Parents should be careful when buying costumes for their children. The shocking news of the serious burns suffered by Claudia Winkleman’s daughter after her Halloween costume caught fire indicates that reform of the legal standards covering these products should be seriously considered.
According to the CTSI, 32 RAPEX notifications regarding chemical and flammability hazards relating to children’s fancy dress costumes were issued last year. Worryingly, the annual average of notifications during the last eight years was seven notifications, meaning that 2014 saw a 357% increase in the number of notifications relating to this type of toy, leading to concerns that unsafe, poor quality costumes are entering the European market.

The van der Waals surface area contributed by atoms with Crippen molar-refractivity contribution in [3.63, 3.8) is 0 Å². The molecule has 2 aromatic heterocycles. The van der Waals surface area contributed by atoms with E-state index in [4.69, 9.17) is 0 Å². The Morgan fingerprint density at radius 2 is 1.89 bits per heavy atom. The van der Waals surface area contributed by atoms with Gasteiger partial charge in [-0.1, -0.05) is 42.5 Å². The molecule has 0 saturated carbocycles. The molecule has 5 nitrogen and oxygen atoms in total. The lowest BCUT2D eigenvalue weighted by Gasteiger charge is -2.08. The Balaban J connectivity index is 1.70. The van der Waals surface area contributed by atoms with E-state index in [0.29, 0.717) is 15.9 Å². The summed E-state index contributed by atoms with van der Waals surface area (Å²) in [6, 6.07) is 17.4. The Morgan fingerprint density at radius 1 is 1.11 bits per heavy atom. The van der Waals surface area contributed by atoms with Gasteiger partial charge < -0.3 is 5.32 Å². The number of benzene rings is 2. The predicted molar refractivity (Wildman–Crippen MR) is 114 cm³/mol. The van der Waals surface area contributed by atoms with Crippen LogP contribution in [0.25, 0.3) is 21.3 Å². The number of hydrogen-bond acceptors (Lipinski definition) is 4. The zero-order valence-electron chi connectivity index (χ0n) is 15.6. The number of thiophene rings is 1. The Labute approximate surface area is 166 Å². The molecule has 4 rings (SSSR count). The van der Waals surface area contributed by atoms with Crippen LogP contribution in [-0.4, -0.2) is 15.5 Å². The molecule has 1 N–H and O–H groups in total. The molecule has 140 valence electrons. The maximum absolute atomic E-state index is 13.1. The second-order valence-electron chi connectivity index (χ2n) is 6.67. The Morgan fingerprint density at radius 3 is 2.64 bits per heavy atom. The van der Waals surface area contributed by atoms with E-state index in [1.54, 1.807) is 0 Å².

Matilda, eight, was in a witch’s costume when it brushed against a candle at a house in London last year. Winkleman told BBC One’s Watchdog programme: “We couldn’t put her out … her tights had melted into her skin”. Matilda has had several operations, and her surgeon is calling for tougher fire safety laws on fancy dress outfits. Children’s nightwear has to meet strict standards of fire safety (specifically EN 14878:2007), but the requirements for costumes are less stringent – they are treated as toys when it comes to flammability and fire safety, and so fall only under EN 71-2. In the US, on the other hand, the scope of the legislation covering clothing flammability is broader. The Requirements for Clothing Textiles, 16 C.F.R. Part 1610 covers “any costume or article of clothing that people wear”.
This is not an isolated incident – the surgeon concerned referred to a “mini epidemic” of paediatric burn injuries “in certain periods of the year”. Clearly this presents an unacceptable level of risk not only to individuals like Matilda, but also to retailers and distributors – who have to take into account not only the moral implications of which products they choose to sell, but also the associated legal and reputational risks to their business.